This January, a new law took effect in China designed to give more emphasis to environmental protection and more powers to enforcement agencies. DW speaks to IHS analyst David Yang about its implications.
For the first time in years, China made amendments to the country's environmental protection laws in April last year as part of its efforts to tackle the increasingly worsening pollution problem. On January 1, China's amended Environmental Protection Law or EPL took effect. It significantly strengthened environmental enforcement provisions, most significantly introducing uncapped fines assessable daily for each day of non-compliance.
More than three decades of industrialization and rapid economic growth have led to deteriorating air, water and soil quality in the world's second largest economy. However, according to a recently released analysis, air quality in China's coastal regions and cities has modestly improved over the past 12 months thanks in part to strict air pollution control policies.
The Greenpeace report found that while Beijing still ranked in the top five worst polluted provincial-level regions in China, the capital's PM2.5 concentration improved more than 13 percent compared to the first quarter of 2014, and industry-heavy Hebei province, just outside of Beijing, also improved 31 percent.
In a DW interview, David Yang, China expert at the global analytics firm IHS, says that despite the new measures, maintaining economic growth will continue to be the top priority in many regions. He adds that although foreign-based businesses face only moderate risks of selective enforcement, they appear likely to receive more severe penalties when sanctioned.
DW: What concrete measures or sanctions does the amended EPL entail?
David Yang: The EPL stipulates a range of penalties that are possible, including daily and one-time fines, suspensions, plant closures, and administrative detention of up to 15 days.
However, the EPL only provides a general framework. It does not stipulate, for instance, the exact fine amount to be levied for an illegal discharge of some specific amount. Detailed penalties are left up to the discretion of local Environmental Protection Bureaus, which are local branches of the Ministry of Environment Protection.
What impact are these new measures likely to have on the current pollution situation in China?
Maintaining economic growth will continue to be the top priority in most locales. However, in key metropolitan centers such as Beijing and Shanghai, the new measures should have some substantial impact on local sources of pollution. The problem, however, is that pollution is not a local problem.
Strict enforcement in Beijing will only have limited impact if factories in Inner Mongolia, for example, continue to pollute. The pollution situation in Shanghai should see some significant improvement, precisely because of a concerted effort by surrounding provinces and provinces upstream along the Yangtze River to crack down on pollution.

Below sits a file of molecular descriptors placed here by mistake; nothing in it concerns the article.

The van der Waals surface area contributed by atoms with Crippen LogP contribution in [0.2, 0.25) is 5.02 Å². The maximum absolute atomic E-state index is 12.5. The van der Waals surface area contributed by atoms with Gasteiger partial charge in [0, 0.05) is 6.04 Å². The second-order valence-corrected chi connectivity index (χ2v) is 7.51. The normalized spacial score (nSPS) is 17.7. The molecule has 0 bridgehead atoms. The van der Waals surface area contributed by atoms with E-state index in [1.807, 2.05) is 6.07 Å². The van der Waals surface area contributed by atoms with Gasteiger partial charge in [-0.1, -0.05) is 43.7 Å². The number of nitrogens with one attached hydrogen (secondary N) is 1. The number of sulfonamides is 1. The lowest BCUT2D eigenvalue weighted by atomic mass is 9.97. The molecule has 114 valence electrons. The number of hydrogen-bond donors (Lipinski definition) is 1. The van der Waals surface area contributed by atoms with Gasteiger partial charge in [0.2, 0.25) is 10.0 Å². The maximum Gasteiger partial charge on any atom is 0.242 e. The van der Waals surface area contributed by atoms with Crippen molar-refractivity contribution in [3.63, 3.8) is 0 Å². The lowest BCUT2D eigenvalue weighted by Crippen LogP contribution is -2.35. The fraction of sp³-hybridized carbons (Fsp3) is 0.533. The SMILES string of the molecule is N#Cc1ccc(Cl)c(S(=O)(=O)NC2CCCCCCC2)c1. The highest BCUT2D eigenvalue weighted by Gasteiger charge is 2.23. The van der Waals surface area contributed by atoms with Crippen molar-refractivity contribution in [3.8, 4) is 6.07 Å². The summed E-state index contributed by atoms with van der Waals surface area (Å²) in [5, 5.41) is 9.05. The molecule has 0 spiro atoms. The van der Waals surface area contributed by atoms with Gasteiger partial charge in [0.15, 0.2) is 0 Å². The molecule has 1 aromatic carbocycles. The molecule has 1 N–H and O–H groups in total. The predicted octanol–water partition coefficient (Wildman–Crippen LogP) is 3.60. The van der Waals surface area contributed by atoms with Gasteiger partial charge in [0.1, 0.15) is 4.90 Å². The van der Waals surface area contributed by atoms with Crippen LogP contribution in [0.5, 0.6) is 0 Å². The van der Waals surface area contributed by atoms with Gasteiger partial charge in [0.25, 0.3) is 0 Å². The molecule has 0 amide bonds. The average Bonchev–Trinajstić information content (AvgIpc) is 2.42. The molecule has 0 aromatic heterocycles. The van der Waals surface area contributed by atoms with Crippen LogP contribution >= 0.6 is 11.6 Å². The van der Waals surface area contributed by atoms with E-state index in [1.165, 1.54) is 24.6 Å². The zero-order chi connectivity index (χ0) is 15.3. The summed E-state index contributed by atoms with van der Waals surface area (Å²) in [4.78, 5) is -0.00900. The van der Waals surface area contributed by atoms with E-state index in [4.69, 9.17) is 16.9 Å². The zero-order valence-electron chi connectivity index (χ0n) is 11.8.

What will the enforcement of the law depend on?
I would say the decisive factor is the state of the local economy. Localities with robust economies and less dependent on traditional, high-pollution industries can afford to enforce the law more vigorously.
What regions and industries have been most affected by enforcement sanctions so far and why?
Recent patterns suggest that enforcement will continue to be the strictest in eastern coastal provinces, around major population centers such as Beijing, Tianjin, Henan, and along the Yangtze and Pearl Rivers. Sectors such as coal and other coal-fuelled industries, chemicals, steel and cement will also receive extra scrutiny.
Although foreign-based businesses face only moderate risks of selective enforcement, they appear likely to receive more severe penalties when sanctioned, due perhaps in part to their reluctance to engage in protracted negotiations with regulators.
In the report I published on China's implementation of expanded environmental regulation, I mentioned the Beijing plant of the US processed food company Simplot, which supplies potato products to McDonald's restaurants. They were recently hit with a $630,000 environmental fine, the largest ever issued in Beijing and quite probably a record in China nationwide.
Have the enforcement sanctions led to any improvement in air or water quality?
As I mentioned above, enforcement has been variable, and improvements have also varied from city to city. In Beijing there has been some improvement. In Shanghai there have been more significant improvements. Seasonal factors also play a role so it's too early to assess the full effects yet.
Will this be enough to tackle China's pollution woes or is it just one step?
It's one step in the right direction, especially since so much of the detailed regulation and enforcement is left to the local authorities.
David Yang is analyst for China, Country Risks & Economic Forecasting, at the global analytics firm IHS.